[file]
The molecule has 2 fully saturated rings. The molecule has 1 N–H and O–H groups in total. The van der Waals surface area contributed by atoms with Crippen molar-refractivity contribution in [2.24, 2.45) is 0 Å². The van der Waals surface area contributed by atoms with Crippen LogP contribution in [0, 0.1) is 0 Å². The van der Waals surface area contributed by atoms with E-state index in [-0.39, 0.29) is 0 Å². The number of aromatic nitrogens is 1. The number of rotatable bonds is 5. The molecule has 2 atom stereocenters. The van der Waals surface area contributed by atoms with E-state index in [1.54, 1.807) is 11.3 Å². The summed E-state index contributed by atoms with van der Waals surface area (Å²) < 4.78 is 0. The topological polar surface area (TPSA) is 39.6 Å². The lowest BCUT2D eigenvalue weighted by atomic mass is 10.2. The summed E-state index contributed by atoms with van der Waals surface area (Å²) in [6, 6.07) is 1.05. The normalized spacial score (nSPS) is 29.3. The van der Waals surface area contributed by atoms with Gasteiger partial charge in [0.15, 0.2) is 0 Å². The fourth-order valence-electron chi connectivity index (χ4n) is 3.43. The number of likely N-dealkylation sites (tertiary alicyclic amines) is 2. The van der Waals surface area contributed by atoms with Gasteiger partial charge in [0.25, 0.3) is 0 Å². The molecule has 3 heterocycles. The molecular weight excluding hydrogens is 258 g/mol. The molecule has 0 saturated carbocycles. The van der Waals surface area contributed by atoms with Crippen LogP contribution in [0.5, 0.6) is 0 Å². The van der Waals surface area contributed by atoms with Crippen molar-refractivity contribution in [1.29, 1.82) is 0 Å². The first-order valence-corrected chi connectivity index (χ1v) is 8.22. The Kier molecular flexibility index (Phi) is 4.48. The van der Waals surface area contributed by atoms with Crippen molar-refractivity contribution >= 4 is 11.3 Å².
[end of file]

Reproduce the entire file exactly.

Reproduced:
The molecule has 2 fully saturated rings. The molecule has 1 N–H and O–H groups in total. The van der Waals surface area contributed by atoms with Crippen molar-refractivity contribution in [2.24, 2.45) is 0 Å². The van der Waals surface area contributed by atoms with Crippen LogP contribution in [0, 0.1) is 0 Å². The van der Waals surface area contributed by atoms with E-state index in [-0.39, 0.29) is 0 Å². The number of aromatic nitrogens is 1. The number of rotatable bonds is 5. The molecule has 2 atom stereocenters. The van der Waals surface area contributed by atoms with E-state index in [1.54, 1.807) is 11.3 Å². The summed E-state index contributed by atoms with van der Waals surface area (Å²) < 4.78 is 0. The topological polar surface area (TPSA) is 39.6 Å². The lowest BCUT2D eigenvalue weighted by atomic mass is 10.2. The summed E-state index contributed by atoms with van der Waals surface area (Å²) in [6, 6.07) is 1.05. The normalized spacial score (nSPS) is 29.3. The van der Waals surface area contributed by atoms with Gasteiger partial charge in [0.15, 0.2) is 0 Å². The fourth-order valence-electron chi connectivity index (χ4n) is 3.43. The number of likely N-dealkylation sites (tertiary alicyclic amines) is 2. The van der Waals surface area contributed by atoms with Gasteiger partial charge in [0.25, 0.3) is 0 Å². The molecule has 3 heterocycles. The molecular weight excluding hydrogens is 258 g/mol. The molecule has 0 saturated carbocycles. The van der Waals surface area contributed by atoms with Crippen LogP contribution in [0.5, 0.6) is 0 Å². The van der Waals surface area contributed by atoms with Crippen molar-refractivity contribution in [1.29, 1.82) is 0 Å². The first-order valence-corrected chi connectivity index (χ1v) is 8.22. The Kier molecular flexibility index (Phi) is 4.48. The van der Waals surface area contributed by atoms with Crippen molar-refractivity contribution >= 4 is 11.3 Å².